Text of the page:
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Split Second Decisons

Sometimes, we are challenged by the big events that occur in our lives – a death, a wedding, an accident, a birth, a move away from the familiar to the unfamiliar.

Image courtesy of posterize /

Image courtesy of posterize /

Sometimes, however, it’s the little moments that can cause us some pretty decent challenges in our daily lives.

For myself, I’ve recently run into two small events that really have my mind going in all directions and are challenging me. It’s pushing me to take the little bits of time I’ve caught on the cushion here and there, and put them into practice.

Sometimes, I’m convinced that the dharma is in many respects harder to practice in those short, quick moments than in the big, ‘major’ ones.
Last week, I went out to lunch with a handful of my coworkers. We go out every Friday to the local pizza shop. Our outings are always pleasant: Their more extroverted personalities really liven up my day, and they seem to accept and be amused by my more quiet, introverted comments and contributions to the banter that takes place. I respect these women as highly intelligent, open-minded, compassionate and caring individuals.

That’s why it surprise me when, out of the blue, they all went off on a rampage about vegetarians and vegans. Recently, I’ve made the switch back to being vegetarian. There are many reasons for that which I won’t go into here, but suffice it to say, that it’s not a decision that I’ve worn on my sleeve or have advertised all over the place. As I stated, I’m introverted. I don’t wave my beliefs about, and especially not while living in my very small, rural region.

I live in a town with no sidewalks, two stop signs and no traffic lights. We don’t even have a post office. The school district I teach in serves several villages of this kind. “Liberal” is a dirty word, and “Buddhism” would be akin to something like “Voodoo” or “Satan worship” here. I don’t make any of my personal philosophies public out of a sense of self-preservation, and also for the sake of my kids who have to attend school here.

So, my co-workers had no idea that I was among those they were mocking and deriding. I was shocked and blind-sided. In a flash, my mind scrolled through several possible ways of handling the situation: I could tell them outright “Hey, um, I’m vegetarian”; or, I just keep it to myself and let them go on.
While they continued to verbally pummel vegetarians, I listened to their tirade with heart pounding and face flushing. I was numb: How could these people I respect and appreciate so much, be so close-minded about a philosophy they clearly don’t fully understand? It was really difficult not to take it as a personal assault, even though I knew they weren’t directing anything at me, per se.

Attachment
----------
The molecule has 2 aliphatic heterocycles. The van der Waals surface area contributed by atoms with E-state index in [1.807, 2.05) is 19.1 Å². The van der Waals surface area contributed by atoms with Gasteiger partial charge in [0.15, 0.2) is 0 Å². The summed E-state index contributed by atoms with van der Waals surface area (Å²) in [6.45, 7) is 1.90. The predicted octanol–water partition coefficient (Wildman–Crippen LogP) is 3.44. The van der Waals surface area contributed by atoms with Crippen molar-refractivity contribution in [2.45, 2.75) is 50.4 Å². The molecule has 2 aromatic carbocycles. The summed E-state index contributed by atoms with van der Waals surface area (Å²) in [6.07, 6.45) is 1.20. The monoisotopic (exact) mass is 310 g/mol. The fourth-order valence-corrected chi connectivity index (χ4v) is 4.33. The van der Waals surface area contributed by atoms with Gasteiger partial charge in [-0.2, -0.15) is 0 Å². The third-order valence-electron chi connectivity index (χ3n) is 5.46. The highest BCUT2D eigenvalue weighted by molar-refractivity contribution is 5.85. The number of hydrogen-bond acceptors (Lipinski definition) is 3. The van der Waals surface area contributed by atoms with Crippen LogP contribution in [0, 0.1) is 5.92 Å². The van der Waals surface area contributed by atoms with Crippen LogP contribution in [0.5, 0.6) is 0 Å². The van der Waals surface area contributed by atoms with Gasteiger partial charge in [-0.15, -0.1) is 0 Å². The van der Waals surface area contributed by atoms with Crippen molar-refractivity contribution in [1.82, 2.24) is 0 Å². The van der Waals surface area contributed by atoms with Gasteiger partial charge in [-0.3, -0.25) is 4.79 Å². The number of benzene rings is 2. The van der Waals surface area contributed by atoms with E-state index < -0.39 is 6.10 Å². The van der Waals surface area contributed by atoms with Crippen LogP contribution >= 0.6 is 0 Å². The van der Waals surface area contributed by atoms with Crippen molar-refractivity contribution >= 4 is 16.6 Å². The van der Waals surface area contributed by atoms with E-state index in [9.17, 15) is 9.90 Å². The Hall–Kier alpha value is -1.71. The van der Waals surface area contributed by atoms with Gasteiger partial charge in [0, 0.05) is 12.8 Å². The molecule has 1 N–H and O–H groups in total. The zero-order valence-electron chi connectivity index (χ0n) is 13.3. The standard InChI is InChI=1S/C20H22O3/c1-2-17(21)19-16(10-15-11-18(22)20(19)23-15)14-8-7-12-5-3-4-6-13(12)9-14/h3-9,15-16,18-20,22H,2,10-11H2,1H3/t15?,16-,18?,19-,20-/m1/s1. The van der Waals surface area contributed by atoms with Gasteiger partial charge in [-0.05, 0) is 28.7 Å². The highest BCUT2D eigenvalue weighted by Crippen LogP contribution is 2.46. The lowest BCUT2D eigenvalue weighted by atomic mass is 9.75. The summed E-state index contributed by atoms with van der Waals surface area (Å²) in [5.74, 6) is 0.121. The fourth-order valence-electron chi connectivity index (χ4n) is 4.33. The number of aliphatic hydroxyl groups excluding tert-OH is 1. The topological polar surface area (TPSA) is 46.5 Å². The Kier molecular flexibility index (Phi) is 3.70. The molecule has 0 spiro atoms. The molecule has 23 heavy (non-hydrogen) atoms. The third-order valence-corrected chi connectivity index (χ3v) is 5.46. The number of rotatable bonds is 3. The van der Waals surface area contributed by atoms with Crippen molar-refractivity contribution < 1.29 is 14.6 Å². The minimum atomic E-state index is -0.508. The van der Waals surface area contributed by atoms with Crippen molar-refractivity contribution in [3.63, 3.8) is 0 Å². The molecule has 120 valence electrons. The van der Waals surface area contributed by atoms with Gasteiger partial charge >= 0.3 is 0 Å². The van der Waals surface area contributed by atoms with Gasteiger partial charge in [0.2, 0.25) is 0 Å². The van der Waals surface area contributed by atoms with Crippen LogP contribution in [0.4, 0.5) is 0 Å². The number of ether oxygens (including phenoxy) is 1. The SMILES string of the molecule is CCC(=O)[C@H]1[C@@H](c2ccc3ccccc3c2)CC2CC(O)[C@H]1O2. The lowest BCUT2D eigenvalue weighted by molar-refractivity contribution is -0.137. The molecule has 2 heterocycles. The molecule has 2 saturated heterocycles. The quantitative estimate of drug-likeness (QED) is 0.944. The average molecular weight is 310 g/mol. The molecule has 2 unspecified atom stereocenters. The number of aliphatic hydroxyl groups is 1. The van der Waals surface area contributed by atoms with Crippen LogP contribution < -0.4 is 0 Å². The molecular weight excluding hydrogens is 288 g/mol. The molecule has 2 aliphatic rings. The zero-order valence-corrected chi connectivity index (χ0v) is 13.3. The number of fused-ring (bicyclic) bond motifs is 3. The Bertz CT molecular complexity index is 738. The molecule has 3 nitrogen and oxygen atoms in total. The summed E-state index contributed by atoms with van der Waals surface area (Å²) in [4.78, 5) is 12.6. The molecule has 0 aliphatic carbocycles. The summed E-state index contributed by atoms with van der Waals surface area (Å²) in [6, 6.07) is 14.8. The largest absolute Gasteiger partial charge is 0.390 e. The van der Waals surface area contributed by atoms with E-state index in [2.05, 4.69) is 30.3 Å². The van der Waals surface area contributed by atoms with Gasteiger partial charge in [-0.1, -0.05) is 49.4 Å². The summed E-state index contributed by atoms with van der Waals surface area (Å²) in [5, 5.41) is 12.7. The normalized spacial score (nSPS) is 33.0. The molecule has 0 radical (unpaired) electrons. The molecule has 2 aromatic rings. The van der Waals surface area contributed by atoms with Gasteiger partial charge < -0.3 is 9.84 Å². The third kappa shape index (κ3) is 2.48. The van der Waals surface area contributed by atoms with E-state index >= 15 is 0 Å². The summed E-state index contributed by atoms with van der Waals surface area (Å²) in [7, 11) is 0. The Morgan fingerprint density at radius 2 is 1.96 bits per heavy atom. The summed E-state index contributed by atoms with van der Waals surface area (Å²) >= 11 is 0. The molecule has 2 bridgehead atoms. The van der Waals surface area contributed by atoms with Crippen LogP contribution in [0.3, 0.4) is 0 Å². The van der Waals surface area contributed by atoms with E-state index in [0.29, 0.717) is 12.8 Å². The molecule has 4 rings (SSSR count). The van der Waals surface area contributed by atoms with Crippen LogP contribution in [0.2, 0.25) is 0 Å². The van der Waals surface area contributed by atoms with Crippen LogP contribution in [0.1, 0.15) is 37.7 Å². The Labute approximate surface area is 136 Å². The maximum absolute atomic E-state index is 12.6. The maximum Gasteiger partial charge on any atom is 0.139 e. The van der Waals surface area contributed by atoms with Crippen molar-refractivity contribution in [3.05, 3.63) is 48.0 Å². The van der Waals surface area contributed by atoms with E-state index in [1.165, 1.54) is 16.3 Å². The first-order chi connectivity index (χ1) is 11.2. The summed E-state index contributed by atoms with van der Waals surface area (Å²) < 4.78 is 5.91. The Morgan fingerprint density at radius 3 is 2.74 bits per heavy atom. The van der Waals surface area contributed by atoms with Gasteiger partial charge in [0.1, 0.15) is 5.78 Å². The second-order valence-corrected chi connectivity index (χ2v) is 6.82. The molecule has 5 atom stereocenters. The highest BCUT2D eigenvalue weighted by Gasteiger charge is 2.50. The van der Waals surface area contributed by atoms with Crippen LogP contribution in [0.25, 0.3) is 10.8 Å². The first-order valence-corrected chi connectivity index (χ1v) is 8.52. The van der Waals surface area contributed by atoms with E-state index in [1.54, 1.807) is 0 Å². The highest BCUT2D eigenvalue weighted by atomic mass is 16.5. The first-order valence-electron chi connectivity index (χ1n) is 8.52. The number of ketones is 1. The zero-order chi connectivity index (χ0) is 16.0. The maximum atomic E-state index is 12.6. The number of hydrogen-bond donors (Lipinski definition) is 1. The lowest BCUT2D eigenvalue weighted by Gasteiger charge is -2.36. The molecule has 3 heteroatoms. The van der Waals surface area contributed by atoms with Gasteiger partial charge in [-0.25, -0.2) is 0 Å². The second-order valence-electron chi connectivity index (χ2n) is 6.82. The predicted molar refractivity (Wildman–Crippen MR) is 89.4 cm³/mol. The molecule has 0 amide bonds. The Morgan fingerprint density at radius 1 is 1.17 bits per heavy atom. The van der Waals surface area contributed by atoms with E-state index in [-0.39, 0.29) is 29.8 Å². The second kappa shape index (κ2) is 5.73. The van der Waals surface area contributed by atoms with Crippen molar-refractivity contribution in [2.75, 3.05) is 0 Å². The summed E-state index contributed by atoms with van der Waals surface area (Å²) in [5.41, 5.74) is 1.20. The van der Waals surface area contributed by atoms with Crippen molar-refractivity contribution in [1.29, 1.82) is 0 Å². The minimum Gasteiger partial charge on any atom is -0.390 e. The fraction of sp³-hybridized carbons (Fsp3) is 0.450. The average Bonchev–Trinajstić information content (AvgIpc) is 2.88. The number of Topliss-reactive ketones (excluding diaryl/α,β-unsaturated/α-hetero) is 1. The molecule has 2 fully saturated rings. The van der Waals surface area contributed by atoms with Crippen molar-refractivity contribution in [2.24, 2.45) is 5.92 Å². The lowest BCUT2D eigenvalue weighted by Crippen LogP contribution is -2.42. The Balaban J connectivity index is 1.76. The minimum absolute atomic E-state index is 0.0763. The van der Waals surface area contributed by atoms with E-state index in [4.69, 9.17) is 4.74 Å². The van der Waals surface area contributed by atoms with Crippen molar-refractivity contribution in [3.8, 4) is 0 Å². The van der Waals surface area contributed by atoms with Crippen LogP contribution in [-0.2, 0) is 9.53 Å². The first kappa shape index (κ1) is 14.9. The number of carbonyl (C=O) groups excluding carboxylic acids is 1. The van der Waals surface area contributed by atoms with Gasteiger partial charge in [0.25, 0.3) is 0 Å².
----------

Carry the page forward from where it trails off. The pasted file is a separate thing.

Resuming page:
Image courtesy of Surachai/

Image courtesy of Surachai/

I opted to not say anything. Some of the thoughts that flashed through my mind as I went through my options included “To what end would I mention to them that I’m vegetarian?” In the heat of that impassioned discussion about how silly vegetarians are, my outing myself would probably only cause them to feel awful and embarrassed. They would be mortified that they said such hurtful things without realizing that they were hurting me. I would cause this uncomfortable rift in the moment that would serve no purpose other than for me to get that “Gotcha!” feeling, which I never have a real interest in.

I didn’t really have time to explain to them my point of view. If I did have the time, I’m not convinced that I would successfully change their mind or succeed in smoothing feathers and reassuring them that I wasn’t angry with them for their opinions (which I’m not). So, I would cause this discomfort, not ‘fix’ the moment and …? The point seemed moot by the time we reached the spot in the hallway where we part ways. I just smiled and bid them a good weekend. As far as I know, they still have no idea about the mental turmoil that conversation caused me.

Since then, I’ve battled many feelings of anger, embarrassment and self-doubt. Did I make the right choice? Did I handle that properly? Am I being a real friend by not revealing my actual position in that discussion (I fear the answer to the latter is ‘no.’)

Another situation that I was faced with was one that broke my heart, and also left me wondering if I handled the situation well. My beautiful daughter (yes, I’m biased) told me a few days ago that one of her little friends asked her “Do you know that your skin is yellow?” This might sound like a cute, silly, innocent question, but directed to a child who is 1/4 Japanese, this is far from innocent.

Again, we live in a small town. I teach in this small district. My daughter attends elementary school in this same small district … everyone knows my background as having a Japanese mother … therefore, they know that my son and daughter are 1/4 Japanese.

This question was not rooted in innocence: it was rooted in hateful talk that my daughter’s friend overheard at home. I knew that to be true, but my daughter didn’t. I knew this moment would come, when my children would be challenged with the issue of being not-quite-white in a population that is literally 99% Caucasian.

Do I tell my innocent seven year old girl that this question from her classmate was rooted in racism? Do I shatter her world when she (and her little friend who asked the question) has no idea what racism even really means?